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All of the tax-free buys you can score on Apple products this weekend

Reuters/Adrees Latif
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  • Molly Rubin
By Molly Rubin

Video journalist

Published This article is more than 2 years old.

As hard as it might be to believe, it’s already time to start back-to-school shopping in the US. To make the painful transition a little easier, several states are offering a “Tax-Free Weekend” Aug. 4-6, the annual period when shoppers can pay no (or significantly reduced) sales tax on designated items.

Though the tax holiday is geared toward parents of school-age children, there are many products that will be available tax-free beyond kids’ clothes and school supplies. Apple is getting in on the action, launching an informational page so shoppers can understand how to take advantage of tax-free purchases.

There are going to be great opportunities for some serious savings this weekend, and it helps to understand the details before whipping out your credit card. Here is what you need to know to take advantage of tax-free deals in each participating state:

What is Tax-Free Weekend?

New York first started the tax holiday two decades ago, and since then, more states have joined (New York no longer participates, and now offers a year-round exemption on its 4% sales tax for clothing and footwear up to $110). Some states have tax-free days during other times of the year; most happen in early August to allow parents to realize savings on school shopping.

Which states are participating in Tax-Free Weekend?

Fifteen states are participating tax-free events this summer. Tennessee and Mississippi’s tax-free shopping days have already passed, but this weekend Virginia, Florida, South Carolina, Oklahoma, New Mexico, Missouri, Louisiana, Iowa, Ohio, and Arkansas will offer tax-free or reduced-tax shopping deals for certain items. Texas is participating the following weekend (Aug. 11-13), followed by Maryland during the week of Aug. 13, and Connecticut the week of Aug. 20. Each state will offer some kind of a tax break, but each has its own set of rules governing what is and isn’t possible during tax-free weekend.

What can I buy during Tax-Free Weekend?

You don’t have to be a parent or be going back to school to score deals, anyone in the participating states can shop tax-free. There are a few limits, however: Many states have restrictions on what kinds of items are eligible for tax-free shopping, limit the number of products allowed in a single purchase, or set price-limits on tax-free deals, so be sure to check the fine print before you buy a dozen laptops and an entire new wardrobe.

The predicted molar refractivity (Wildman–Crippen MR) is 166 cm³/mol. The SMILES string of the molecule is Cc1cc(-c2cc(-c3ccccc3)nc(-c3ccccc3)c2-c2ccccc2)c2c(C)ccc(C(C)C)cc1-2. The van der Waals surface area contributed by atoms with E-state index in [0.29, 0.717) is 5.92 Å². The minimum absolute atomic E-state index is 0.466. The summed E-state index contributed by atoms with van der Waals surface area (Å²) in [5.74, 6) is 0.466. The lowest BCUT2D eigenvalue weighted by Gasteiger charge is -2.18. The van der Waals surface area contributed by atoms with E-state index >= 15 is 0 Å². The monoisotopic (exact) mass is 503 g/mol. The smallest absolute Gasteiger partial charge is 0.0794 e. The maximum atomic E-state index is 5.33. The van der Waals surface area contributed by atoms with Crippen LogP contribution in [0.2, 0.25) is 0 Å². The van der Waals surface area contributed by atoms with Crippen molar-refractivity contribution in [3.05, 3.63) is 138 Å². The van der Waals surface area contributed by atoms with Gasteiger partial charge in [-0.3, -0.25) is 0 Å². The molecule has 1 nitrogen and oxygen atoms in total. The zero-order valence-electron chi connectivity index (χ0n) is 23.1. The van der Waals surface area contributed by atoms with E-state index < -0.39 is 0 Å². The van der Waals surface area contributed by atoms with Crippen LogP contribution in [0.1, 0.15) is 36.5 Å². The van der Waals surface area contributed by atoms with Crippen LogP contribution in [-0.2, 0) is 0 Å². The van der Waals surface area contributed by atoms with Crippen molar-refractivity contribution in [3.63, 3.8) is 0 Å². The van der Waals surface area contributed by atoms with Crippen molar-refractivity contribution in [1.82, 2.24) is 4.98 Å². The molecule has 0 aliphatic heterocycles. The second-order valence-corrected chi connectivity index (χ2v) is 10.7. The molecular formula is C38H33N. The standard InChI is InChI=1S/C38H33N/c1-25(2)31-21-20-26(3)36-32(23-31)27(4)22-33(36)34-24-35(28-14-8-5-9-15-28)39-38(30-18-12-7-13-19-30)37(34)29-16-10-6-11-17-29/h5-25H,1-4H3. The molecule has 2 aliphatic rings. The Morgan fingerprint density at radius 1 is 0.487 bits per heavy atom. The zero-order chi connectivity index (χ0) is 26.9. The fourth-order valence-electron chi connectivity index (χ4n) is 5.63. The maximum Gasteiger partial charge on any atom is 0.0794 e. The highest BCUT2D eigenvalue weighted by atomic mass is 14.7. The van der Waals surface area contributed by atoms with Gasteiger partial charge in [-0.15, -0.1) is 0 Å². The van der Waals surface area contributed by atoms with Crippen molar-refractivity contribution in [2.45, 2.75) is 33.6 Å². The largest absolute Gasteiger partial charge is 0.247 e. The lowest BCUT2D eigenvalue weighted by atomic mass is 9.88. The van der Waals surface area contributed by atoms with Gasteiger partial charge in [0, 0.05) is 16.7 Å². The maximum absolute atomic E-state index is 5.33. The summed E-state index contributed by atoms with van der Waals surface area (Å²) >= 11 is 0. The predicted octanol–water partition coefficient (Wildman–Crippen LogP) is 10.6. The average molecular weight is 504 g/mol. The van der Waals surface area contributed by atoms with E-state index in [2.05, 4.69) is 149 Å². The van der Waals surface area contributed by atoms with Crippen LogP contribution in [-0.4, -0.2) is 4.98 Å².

What about those tax-free Apple purchases?

Apple is promoting tax-free weekend buying in six US states: Florida, Louisiana, Missouri, New Mexico, South Carolina, and Virginia. You can head over to Apple’s website to check out the full list of products that are eligible, along with spending limits and other information.

Here is a general breakdown of the eligible Apple products during tax-free weekend:

  • Florida : Residents can purchase a computer or related accessory up to a value of $750, including all eligible Macs and iPads, and all software that also falls under the $750 threshold.
  • New Mexico: Residents can purchase a computer or related accessory up to a value of $1,000, including accessories like speakers, printers, keyboards, and mice with a sales price of no more than $500.
  • Louisiana: All products up to a total value of $2,500 will be subject to a tax rate of just 3%, compared to the regular 5%.
  • Missouri: Other than the iPhone, all computers and related accessories including products like the Apple TV with a sales price of up to $1,500 are applicable for tax reductions, as is software priced up to $350.
  • South Carolina:  Computers, iPads, printers, software and other accessories are eligible. There’s no spending limit here, but accessories not sold with a CPU will remain taxable.
  • Virginia: All products priced up to $20 qualify for tax reductions (good luck to any intrepid shoppers who can find an Apple product that falls within that limit), while mobile phone chargers and batteries priced at $60 or less also qualify.

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